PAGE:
The World Health Organization has granted an emergency authorization to AstraZeneca's coronavirus vaccine, a move that should allow the U.N. agency's partners to ship millions of doses to countries worldwide as part of a U.N.-backed program to tame the pandemic.
In a statement Monday, WHO said it was authorizing the AstraZeneca vaccines made by the Serum Institute of India and South Korea's AstraZeneca-SKBio.
WHO's green light for the AstraZeneca vaccine is only the second one the U.N. health agency has issued after approving the Pfizer-BioNTech vaccine in December.
Monday's announcement should trigger the delivery of hundreds of millions of doses to countries that have signed up for the U.N.-backed COVAX effort, which aims to deliver vaccines to the world's most vulnerable people.
Countries with no access to vaccines to date will finally be able to start vaccinating their health workers and populations at risk, said Dr Maringela Simo, WHO's Assistant-Director General for Access to Medicines and Health Products.
The coronavirus pandemic has infected about 109 million people worldwide and killed at least 2.4 million of them. But many of the world's countries have not yet started vaccination programs and even rich nations are facing shortages of vaccine doses as manufacturers struggle to ramp up production.
The AstraZeneca vaccine has already been authorized in more than 50 countries, including Britain, India, Argentina and Mexico.
It is cheaper and easier to handle than the Pfizer-BioNTech vaccine, which needs deep cold storage that is not widespread in many developing nations. Both vaccines require two shots per person, given weeks apart.
Last week, WHO's vaccine experts recommended the use of the AstraZeneca vaccine for people over age 18, including in countries that have detected variants of COVID-19.
But that was contrary to the recommendation from the African Centers for Disease Control and Prevention, which said countries that had identified a virus variant first seen in South Africa should be cautious in their use of the AstraZeneca vaccine, suggesting that other shots be prioritized instead.
The AstraZeneca vaccine forms the bulk of COVAX's current stockpile and concerns were recently raised after an early study suggested it might not prevent mild and moderate disease caused by the variant first seen South Africa.
Last week, South Africa scaled back its planned rollout of the AstraZeneca vaccine, opting instead to use an unlicensed shot from Johnson & Johnson for its health care workers.
COVAX has already missed its own goal of beginning coronavirus vaccinations in poor countries at the same time that shots were rolled out in rich countries.
Numerous developing countries have rushed in recent weeks to sign their own private deals to buy vaccines, unwilling to wait for COVAX.
WHO and its partners, including the vaccines alliance GAVI, have not said which countries will receive the first doses from COVAX.
But an initial plan showed a handful of rich countries that have signed multiple private vaccine deals, including Canada, South Korea and New Zealand, are also scheduled to receive early doses from COVAX.
Some public health experts called that very problematic and attributed it to COVAX's flawed design, which allowed donor countries to double dip by purchasing vaccines from the program while also signing their own commercial deals.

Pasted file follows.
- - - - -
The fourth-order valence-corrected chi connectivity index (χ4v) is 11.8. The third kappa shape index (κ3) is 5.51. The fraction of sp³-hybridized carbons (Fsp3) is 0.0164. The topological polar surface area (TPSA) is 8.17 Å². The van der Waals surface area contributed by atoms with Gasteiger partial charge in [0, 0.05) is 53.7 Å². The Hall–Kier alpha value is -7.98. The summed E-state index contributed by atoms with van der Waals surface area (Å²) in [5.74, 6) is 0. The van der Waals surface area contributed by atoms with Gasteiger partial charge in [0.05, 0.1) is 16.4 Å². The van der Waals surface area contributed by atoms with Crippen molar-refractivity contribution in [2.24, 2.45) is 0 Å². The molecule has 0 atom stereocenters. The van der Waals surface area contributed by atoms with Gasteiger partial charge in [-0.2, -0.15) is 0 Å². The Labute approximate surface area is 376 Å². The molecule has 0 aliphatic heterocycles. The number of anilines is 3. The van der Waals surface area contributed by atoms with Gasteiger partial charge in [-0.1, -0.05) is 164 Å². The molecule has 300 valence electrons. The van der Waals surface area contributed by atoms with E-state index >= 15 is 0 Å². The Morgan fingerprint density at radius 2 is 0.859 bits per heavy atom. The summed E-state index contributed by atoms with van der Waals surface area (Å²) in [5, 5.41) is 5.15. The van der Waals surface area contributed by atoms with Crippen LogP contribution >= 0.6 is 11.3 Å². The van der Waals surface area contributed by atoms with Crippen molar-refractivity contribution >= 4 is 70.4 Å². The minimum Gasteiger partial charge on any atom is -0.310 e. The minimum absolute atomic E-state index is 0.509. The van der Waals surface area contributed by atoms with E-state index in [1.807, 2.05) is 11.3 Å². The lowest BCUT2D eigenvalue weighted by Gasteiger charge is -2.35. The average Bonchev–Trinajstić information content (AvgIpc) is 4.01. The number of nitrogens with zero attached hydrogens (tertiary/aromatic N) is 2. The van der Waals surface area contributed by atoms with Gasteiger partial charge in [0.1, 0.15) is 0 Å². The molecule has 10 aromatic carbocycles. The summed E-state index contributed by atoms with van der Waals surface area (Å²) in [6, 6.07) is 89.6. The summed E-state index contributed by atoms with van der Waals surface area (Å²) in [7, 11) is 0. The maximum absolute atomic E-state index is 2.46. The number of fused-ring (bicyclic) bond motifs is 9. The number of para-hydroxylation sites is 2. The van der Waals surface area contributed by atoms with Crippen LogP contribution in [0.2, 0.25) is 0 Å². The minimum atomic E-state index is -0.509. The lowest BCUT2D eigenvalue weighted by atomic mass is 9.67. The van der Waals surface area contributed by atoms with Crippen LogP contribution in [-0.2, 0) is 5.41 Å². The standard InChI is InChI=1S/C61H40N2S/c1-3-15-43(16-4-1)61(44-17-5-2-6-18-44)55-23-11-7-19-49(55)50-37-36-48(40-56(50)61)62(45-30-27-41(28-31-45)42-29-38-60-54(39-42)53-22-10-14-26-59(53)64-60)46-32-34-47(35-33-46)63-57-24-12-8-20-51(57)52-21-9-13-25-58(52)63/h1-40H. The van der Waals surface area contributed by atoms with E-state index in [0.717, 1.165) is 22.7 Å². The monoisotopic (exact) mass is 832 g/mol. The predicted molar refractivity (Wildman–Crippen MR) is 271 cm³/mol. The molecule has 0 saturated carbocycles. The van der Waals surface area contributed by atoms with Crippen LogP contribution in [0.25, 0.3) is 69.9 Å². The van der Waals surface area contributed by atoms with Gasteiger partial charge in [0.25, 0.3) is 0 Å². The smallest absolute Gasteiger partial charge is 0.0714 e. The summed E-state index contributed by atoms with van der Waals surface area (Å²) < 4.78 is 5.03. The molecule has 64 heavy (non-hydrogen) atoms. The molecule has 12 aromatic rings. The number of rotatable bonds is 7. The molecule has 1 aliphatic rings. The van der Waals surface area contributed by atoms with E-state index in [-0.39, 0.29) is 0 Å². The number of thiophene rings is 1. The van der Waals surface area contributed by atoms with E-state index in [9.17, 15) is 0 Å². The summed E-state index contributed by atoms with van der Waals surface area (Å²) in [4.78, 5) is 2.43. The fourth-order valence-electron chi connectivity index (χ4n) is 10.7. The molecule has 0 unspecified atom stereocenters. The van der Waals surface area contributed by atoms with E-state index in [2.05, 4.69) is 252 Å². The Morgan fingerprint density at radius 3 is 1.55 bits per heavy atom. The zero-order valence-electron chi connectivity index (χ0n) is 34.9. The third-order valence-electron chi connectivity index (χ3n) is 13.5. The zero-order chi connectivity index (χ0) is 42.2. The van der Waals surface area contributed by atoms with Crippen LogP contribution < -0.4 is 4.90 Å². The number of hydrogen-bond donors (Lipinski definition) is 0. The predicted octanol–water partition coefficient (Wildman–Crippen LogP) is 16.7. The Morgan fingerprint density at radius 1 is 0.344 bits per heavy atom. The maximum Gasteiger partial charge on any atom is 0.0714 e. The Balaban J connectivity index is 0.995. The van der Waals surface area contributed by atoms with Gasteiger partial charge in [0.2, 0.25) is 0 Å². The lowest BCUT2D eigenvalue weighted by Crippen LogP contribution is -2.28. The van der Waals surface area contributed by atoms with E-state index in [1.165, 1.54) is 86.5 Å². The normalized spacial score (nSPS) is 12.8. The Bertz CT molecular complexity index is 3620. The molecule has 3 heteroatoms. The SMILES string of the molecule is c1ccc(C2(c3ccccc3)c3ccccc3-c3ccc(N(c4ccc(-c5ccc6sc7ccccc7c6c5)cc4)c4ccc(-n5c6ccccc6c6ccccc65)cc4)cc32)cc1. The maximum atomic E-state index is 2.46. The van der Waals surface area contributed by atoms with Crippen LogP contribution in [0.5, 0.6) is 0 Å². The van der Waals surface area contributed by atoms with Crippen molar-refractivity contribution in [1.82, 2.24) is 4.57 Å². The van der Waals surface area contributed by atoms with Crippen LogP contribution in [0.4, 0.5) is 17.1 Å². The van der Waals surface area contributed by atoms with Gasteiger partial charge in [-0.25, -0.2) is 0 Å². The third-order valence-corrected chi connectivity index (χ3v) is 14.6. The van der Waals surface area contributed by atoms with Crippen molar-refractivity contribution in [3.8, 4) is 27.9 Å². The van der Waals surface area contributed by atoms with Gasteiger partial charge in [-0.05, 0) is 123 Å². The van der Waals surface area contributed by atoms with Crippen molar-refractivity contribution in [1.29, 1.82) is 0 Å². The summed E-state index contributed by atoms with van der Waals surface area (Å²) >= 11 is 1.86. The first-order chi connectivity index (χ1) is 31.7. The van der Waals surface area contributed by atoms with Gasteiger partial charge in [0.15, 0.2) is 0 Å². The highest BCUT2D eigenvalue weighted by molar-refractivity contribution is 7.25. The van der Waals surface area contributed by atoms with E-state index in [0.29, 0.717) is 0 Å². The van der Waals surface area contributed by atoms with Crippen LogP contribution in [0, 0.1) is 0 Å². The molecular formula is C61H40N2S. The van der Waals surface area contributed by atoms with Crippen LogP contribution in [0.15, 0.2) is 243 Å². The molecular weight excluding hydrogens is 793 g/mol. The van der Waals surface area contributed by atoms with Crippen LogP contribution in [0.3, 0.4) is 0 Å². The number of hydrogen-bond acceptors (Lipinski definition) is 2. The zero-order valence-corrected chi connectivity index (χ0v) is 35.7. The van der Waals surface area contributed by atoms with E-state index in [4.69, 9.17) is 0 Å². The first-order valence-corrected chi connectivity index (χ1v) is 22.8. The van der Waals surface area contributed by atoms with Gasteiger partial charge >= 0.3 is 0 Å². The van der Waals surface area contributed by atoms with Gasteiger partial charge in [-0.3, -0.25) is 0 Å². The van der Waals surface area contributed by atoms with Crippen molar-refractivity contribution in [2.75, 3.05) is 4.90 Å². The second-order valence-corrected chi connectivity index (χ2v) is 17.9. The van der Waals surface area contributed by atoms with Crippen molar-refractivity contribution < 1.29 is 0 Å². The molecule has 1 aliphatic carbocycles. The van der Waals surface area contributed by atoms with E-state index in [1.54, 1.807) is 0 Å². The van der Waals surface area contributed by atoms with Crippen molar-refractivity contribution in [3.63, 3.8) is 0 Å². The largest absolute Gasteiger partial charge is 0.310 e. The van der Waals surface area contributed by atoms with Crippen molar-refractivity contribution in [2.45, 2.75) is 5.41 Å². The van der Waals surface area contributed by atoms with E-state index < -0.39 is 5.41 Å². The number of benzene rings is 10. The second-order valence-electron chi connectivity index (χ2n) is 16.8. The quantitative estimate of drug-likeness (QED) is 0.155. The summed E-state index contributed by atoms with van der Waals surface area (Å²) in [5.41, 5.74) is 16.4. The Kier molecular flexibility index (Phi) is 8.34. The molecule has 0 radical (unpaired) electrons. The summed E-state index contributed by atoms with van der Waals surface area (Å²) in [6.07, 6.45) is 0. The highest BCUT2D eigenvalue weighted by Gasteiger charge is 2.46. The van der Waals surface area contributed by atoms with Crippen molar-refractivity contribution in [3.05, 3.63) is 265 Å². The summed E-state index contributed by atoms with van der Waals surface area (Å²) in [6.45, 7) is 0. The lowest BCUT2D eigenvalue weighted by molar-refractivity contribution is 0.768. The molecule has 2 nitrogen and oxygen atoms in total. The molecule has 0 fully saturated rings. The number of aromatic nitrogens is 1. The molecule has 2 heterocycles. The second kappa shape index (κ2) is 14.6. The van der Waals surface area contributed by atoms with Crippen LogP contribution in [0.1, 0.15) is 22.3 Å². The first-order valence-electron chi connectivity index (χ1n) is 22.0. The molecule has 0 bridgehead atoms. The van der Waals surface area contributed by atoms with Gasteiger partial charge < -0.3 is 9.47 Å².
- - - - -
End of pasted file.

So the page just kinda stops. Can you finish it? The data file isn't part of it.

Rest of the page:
Canada has ordered enough doses to supply their population about five times over and now they're looking to accept their share of doses from COVAX, which would otherwise be given to poor nations, said Anna Marriott, health policy lead for Oxfam International.
WHO's chief scientist, Dr. Soumya Swaminathan, has said rich countries that have signed up to receive vaccines from COVAX won't have their requests denied.
The COVAX facility is not going to penalize countries, she said in early February.
After pledging more than $400 million to COVAX last year, Canadian Prime Minister Justin Trudeau said it was always his country's intention to get vaccines through COVAX.
Marriott said rich countries planning to take doses from COVAX should be pressured to reconsider, given their earlier calls of support for the effort's goal of equal access to vaccines for all the world's nations, rich or poor.
It seems quite hypocritical, she said.
(Only the headline and picture of this report may have been reworked by the Business Standard staff; the rest of the content is auto-generated from a syndicated feed.)
Business Standard has always strived hard to provide up-to-date information and commentary on developments that are of interest to you and have wider political and economic implications for the country and the world. Your encouragement and constant feedback on how to improve our offering have only made our resolve and commitment to these ideals stronger. Even during these difficult times arising out of Covid-19, we continue to remain committed to keeping you informed and updated with credible news, authoritative views and incisive commentary on topical issues of relevance.
We, however, have a request.
As we battle the economic impact of the pandemic, we need your support even more, so that we can continue to offer you more quality content. Our subscription model has seen an encouraging response from many of you, who have subscribed to our online content. More subscription to our online content can only help us achieve the goals of offering you even better and more relevant content. We believe in free, fair and credible journalism. Your support through more subscriptions can help us practise the journalism to which we are committed.
Support quality journalism and subscribe to Business Standard.